Potentially raising equity if need be. At present, we don't need equity. We believe we have adequate cash but all options can be used as and when required.
And a strategic investor can also come on board? You don't forsee any opposition?
The idea of a neutral and independent company is that you are prepared to share the network. RCom has become a tenant, not to increase their costs.
They have become a tenant as it strongly believes that such a venture will reduce the amount of money that they pay, and also have operation and maintenance.
That can happen only through sharing and there is no reason why they would not encourage it.
And we at the management level, we have towers to be shared and increase the tenancy levels from current levels possibly upto three over a period of next few years.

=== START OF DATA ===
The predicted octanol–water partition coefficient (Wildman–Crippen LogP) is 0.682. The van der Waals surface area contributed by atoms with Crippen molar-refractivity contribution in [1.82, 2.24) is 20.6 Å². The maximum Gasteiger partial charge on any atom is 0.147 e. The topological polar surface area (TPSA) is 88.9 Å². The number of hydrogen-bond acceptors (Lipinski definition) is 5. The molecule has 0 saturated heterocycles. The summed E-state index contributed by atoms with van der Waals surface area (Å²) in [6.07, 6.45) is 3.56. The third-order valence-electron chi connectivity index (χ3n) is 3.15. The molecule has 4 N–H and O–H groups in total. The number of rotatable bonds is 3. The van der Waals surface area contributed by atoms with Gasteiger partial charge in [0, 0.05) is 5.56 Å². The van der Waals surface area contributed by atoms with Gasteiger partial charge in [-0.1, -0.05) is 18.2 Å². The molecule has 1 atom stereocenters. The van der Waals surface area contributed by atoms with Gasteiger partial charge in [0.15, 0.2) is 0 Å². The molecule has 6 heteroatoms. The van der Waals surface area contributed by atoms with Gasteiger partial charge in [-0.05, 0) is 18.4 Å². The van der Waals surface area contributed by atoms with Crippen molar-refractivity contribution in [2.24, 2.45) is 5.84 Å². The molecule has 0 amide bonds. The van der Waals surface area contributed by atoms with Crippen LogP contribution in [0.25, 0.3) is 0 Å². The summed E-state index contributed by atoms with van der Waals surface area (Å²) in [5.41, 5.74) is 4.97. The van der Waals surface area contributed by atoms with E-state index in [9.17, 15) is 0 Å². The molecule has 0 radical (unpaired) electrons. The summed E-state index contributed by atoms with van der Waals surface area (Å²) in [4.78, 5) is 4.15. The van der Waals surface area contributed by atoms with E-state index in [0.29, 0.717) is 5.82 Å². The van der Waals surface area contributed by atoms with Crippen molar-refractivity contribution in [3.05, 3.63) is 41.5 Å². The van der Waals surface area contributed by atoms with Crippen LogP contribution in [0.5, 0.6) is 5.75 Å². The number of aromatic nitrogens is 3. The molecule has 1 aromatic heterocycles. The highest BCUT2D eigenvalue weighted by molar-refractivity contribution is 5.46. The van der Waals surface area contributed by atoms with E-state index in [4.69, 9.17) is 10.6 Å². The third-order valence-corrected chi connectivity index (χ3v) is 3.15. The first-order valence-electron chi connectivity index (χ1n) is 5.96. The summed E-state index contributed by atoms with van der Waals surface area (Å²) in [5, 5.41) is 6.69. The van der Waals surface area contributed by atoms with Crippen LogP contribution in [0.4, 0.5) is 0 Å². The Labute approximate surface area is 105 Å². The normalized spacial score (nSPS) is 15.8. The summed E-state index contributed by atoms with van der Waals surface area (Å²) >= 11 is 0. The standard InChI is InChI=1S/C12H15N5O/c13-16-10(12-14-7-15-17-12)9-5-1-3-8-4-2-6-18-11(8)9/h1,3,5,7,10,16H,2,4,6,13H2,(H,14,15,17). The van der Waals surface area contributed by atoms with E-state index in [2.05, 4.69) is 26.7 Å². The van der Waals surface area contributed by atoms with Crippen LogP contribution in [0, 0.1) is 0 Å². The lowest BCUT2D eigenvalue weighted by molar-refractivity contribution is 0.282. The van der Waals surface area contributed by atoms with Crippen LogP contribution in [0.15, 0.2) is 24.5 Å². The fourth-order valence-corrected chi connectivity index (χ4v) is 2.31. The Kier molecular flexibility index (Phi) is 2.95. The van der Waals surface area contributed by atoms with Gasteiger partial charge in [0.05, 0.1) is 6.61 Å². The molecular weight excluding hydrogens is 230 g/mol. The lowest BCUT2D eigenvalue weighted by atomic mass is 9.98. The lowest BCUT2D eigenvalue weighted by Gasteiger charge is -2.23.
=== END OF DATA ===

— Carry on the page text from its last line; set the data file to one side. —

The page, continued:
I think we have to look at other players through alliance, equity, strategic or whatever subject to the fact that it benefit other shareholders.
Would these other partners be financial or strategic?
It would not be fair for me to comment on this at the moment. We will discuss with those who display interest and come back and report to the exchanges.
In terms of leverage: You have just closed Aircel and that was a big transaction. This is even bigger. Analyst community feels that there is an overhang and there is too much debt on the books.
Absolutely not. Post-Aircel if you look at the consolidated entity the debt equity is not more than 1.1. Analysts are not yet seen the balance sheet of the revenue because they do not know about it.
One year down the line, after consolidation of RInfratel, Aircel and other ventures, you are looking at a revenue base of Rs 6,000 crore (Rs 60 billion) with potentially 70 odd per cent EBIDTA.
This is without any new commitments that may come from ROFR or other customers. If you look at the revenue that is likely to grow.